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Campbell Enterprises Custom Jeep - Nacho Jeep

Posted in Features on May 4, 2007
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What do you do when you've owned several highly custom Jeep vehicles and are looking for more? Do you opt for the newest model found at your local car dealership, or do you turn to a custom-fabrication shop to build you a complete custom rig? Well, if you have the cash as Dwight Duncan of Phoenix, Arizona, did, you turn to Campbell Enterprises Custom Fabrication in Gilbert, Arizona.

There are a number of reasons why a fully custom rig is a great choice, but right away we can think of two that stand out.

Number One: Choosing a team like Shannon and Nick Campbell to build your Jeep is like choosing Ivan Stewart to drive your Toyota in Baja. As brothers and teammates, their experience behind the wheel and with fabricating competition-winning vehicles is vast.

Number Two: Having a completely custom-built rig means every part fabricated and installed is done with the consideration of every other part in mind. Having one person or shop welding, notching, wrenching, and bending tubes will always ensure a much more trouble-free vehicle than spending 10 years going through 20 different fabrication shops installing countless aftermarket components and hoping everyone is thinking along the same lines.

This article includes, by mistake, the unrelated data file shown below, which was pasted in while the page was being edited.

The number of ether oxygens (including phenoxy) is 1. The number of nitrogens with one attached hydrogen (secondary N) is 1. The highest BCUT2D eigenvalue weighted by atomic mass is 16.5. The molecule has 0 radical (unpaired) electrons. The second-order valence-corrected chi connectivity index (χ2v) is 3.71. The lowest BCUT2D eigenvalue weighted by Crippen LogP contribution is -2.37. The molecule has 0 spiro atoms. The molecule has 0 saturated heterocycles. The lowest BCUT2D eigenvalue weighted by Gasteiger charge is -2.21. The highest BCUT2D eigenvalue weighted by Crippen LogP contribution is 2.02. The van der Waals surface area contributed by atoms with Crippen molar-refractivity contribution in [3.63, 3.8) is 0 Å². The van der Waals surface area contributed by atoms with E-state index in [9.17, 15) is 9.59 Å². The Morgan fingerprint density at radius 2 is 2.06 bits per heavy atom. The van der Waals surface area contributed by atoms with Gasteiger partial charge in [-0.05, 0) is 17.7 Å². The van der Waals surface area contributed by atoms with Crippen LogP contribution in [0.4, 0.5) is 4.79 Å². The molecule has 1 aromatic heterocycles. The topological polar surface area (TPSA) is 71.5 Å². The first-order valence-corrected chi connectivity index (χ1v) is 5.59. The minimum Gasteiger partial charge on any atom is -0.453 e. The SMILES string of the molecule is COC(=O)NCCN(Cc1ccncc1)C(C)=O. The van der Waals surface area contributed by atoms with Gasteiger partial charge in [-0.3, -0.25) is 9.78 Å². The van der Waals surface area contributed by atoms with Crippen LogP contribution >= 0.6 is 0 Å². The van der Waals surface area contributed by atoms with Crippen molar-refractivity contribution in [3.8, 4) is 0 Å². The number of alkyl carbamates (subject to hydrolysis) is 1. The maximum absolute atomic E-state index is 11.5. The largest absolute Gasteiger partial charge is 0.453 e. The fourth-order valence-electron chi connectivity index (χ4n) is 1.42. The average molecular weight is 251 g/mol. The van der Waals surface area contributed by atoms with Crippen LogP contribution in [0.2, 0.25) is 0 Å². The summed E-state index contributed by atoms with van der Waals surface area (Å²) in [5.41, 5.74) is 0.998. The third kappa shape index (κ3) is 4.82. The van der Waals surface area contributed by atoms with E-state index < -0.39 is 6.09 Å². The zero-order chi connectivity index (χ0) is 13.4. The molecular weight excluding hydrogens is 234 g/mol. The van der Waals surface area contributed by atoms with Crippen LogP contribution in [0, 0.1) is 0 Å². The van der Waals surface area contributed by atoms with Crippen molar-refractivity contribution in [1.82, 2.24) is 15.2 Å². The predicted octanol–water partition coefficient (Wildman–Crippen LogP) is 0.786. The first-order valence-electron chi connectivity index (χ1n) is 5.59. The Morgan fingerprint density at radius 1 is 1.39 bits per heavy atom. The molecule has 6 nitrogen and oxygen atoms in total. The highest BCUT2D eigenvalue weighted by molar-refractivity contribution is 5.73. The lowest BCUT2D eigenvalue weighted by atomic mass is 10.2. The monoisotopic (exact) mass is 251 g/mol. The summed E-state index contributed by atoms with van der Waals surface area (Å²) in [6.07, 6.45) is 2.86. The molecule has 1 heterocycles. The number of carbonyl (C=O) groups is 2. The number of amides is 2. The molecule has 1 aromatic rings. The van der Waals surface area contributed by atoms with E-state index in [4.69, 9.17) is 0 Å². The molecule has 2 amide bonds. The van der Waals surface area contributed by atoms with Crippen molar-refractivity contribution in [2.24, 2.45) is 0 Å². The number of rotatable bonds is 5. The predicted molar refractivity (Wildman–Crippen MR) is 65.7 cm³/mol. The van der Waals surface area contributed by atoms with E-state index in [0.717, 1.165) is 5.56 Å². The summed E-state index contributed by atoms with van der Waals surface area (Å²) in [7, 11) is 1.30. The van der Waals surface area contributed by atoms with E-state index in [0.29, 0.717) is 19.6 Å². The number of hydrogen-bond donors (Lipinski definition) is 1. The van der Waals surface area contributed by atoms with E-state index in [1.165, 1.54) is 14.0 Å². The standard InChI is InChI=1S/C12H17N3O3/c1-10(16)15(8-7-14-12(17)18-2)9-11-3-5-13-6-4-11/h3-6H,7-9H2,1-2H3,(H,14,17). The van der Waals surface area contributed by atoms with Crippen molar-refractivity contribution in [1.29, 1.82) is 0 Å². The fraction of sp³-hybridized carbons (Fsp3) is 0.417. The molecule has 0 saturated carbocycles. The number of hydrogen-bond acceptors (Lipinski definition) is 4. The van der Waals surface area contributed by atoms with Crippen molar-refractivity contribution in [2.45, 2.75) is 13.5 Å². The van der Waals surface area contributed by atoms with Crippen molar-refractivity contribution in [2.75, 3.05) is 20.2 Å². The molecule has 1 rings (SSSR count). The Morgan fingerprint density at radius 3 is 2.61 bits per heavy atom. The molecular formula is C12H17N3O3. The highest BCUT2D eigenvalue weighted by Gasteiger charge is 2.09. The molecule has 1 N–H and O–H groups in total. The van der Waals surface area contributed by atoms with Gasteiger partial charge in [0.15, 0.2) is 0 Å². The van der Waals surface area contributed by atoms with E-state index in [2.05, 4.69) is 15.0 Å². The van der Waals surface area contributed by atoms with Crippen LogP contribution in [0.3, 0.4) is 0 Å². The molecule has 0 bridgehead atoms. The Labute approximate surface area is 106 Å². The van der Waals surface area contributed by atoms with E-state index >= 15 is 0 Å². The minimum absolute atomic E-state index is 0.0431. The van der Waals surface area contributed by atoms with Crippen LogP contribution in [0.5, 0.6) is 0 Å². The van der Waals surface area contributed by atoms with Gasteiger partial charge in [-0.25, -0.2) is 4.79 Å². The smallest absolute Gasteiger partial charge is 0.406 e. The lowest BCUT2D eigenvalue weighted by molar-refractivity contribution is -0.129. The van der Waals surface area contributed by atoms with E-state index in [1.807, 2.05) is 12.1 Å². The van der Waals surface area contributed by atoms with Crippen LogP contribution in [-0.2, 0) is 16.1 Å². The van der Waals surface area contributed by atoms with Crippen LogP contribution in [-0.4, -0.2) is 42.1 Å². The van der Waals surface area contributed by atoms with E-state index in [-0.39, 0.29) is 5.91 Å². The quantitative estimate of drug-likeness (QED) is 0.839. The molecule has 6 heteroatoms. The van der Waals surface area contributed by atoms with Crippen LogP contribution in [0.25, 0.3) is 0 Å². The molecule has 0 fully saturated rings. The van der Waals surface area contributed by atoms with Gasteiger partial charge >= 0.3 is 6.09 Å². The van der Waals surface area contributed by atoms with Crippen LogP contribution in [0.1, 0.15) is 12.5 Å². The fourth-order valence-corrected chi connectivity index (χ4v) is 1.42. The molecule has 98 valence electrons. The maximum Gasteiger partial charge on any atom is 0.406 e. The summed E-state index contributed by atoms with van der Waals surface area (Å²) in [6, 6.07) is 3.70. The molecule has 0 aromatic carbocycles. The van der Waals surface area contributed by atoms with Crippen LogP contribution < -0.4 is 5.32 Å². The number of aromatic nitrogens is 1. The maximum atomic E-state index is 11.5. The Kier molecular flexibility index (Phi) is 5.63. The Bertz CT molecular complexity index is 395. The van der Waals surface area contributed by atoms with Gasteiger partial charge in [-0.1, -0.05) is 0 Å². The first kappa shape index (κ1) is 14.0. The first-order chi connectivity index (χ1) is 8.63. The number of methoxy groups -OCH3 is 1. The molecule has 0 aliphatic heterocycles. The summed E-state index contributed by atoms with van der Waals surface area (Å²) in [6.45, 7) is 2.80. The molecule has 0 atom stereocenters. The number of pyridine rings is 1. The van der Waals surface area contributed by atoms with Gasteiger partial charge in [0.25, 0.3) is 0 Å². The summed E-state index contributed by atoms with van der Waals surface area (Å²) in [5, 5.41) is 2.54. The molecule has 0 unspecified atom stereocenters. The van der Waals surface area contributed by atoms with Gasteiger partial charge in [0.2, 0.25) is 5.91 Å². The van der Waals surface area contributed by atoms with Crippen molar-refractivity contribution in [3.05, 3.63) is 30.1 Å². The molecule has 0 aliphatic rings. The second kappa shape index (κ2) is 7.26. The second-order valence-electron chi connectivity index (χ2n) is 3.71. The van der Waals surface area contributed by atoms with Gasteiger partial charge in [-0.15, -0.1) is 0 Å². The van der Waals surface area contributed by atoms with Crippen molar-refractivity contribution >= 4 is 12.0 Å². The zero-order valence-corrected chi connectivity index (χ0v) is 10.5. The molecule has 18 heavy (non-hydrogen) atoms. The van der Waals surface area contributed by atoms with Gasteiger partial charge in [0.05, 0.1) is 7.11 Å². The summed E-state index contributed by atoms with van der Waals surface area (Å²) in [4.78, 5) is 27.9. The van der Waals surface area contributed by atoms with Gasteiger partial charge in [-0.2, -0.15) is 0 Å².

In the end, only one question comes to mind: Is it worth it? Go out and spend a day with the Arizona Rough Riders 4WD Club and ask Dwight for a ride, then let us know what you think. We had a blast taking a ride through the Lower Woodpecker Trail, proving that 40-inch tires and big horsepower sure do make a trail ride feel like room service.

The body of Dwight's Jeep was originally from a Wrangler TJ Unlimited, although much of the cab was cut out to make room for suspension and various modifications. The entire floorboard was removed and replaced with steel and cut to accommodate suspension clearance. Chrome-moly tubing was used to cage the Jeep from front to back, assuring that strength would never be an issue. The frame has been boxed in for even more strength, tying in both the front and rear bumpers with chrome-moly. Although the majority of the body is made of steel, both the hood and front grille have been swapped out with Campbell Enterprises fiberglass. Underneath reveals skidplates covering everything from the oil pan to behind the transfer case, all fabricated with 3/16-inch-thick steel plate. Several LED rock lights have also been added throughout the wheelwells to help aid with nighttime wheeling duties.

A clean, well-organized, custom dash can really make your project stand out from the rest. Dwight spared no expense when it came time to add creature comforts to the cabin. MasterCraft front and rear seats with G-Force Camlock five-point racing harnesses keep his wife and children firmly planted even through the roughest terrain. As with the rest of the build, Campbell did an incredible job installing and wiring up a slew of Auto Meter gauges, including transmission temp, oil, water, voltage, fuel, speedometer, tachometer, and more.